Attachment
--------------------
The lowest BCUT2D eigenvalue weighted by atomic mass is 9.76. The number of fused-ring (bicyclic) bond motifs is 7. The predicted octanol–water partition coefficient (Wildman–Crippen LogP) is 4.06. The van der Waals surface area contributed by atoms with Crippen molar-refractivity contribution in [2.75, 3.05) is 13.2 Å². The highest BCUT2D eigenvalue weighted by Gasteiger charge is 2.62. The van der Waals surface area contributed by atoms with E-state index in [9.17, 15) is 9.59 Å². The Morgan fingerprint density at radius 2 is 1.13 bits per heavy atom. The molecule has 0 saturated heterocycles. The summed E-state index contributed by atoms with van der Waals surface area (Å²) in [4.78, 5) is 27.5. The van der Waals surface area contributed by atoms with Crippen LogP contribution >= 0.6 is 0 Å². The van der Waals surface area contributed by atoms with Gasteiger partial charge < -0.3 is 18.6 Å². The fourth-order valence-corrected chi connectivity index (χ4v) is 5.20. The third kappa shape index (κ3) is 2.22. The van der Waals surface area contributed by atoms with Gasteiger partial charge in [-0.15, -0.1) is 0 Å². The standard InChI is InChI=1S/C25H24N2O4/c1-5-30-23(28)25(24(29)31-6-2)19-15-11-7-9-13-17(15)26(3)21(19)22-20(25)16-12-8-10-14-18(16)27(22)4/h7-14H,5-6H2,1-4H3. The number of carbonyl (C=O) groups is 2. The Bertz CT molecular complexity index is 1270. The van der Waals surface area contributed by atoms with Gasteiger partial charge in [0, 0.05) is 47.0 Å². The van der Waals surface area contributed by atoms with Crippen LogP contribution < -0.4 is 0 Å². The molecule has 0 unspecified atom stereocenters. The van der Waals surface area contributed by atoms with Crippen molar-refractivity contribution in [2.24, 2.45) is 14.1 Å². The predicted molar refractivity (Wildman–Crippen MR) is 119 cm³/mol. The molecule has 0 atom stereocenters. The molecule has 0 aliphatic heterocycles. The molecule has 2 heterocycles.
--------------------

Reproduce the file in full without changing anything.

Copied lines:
The lowest BCUT2D eigenvalue weighted by atomic mass is 9.76. The number of fused-ring (bicyclic) bond motifs is 7. The predicted octanol–water partition coefficient (Wildman–Crippen LogP) is 4.06. The van der Waals surface area contributed by atoms with Crippen molar-refractivity contribution in [2.75, 3.05) is 13.2 Å². The highest BCUT2D eigenvalue weighted by Gasteiger charge is 2.62. The van der Waals surface area contributed by atoms with E-state index in [9.17, 15) is 9.59 Å². The Morgan fingerprint density at radius 2 is 1.13 bits per heavy atom. The molecule has 0 saturated heterocycles. The summed E-state index contributed by atoms with van der Waals surface area (Å²) in [4.78, 5) is 27.5. The van der Waals surface area contributed by atoms with Crippen LogP contribution >= 0.6 is 0 Å². The van der Waals surface area contributed by atoms with Gasteiger partial charge < -0.3 is 18.6 Å². The fourth-order valence-corrected chi connectivity index (χ4v) is 5.20. The third kappa shape index (κ3) is 2.22. The van der Waals surface area contributed by atoms with Gasteiger partial charge in [-0.15, -0.1) is 0 Å². The standard InChI is InChI=1S/C25H24N2O4/c1-5-30-23(28)25(24(29)31-6-2)19-15-11-7-9-13-17(15)26(3)21(19)22-20(25)16-12-8-10-14-18(16)27(22)4/h7-14H,5-6H2,1-4H3. The number of carbonyl (C=O) groups is 2. The Bertz CT molecular complexity index is 1270. The van der Waals surface area contributed by atoms with Gasteiger partial charge in [0, 0.05) is 47.0 Å². The van der Waals surface area contributed by atoms with Crippen LogP contribution < -0.4 is 0 Å². The molecule has 0 unspecified atom stereocenters. The van der Waals surface area contributed by atoms with Crippen molar-refractivity contribution in [2.24, 2.45) is 14.1 Å². The predicted molar refractivity (Wildman–Crippen MR) is 119 cm³/mol. The molecule has 0 atom stereocenters. The molecule has 0 aliphatic heterocycles. The molecule has 2 heterocycles.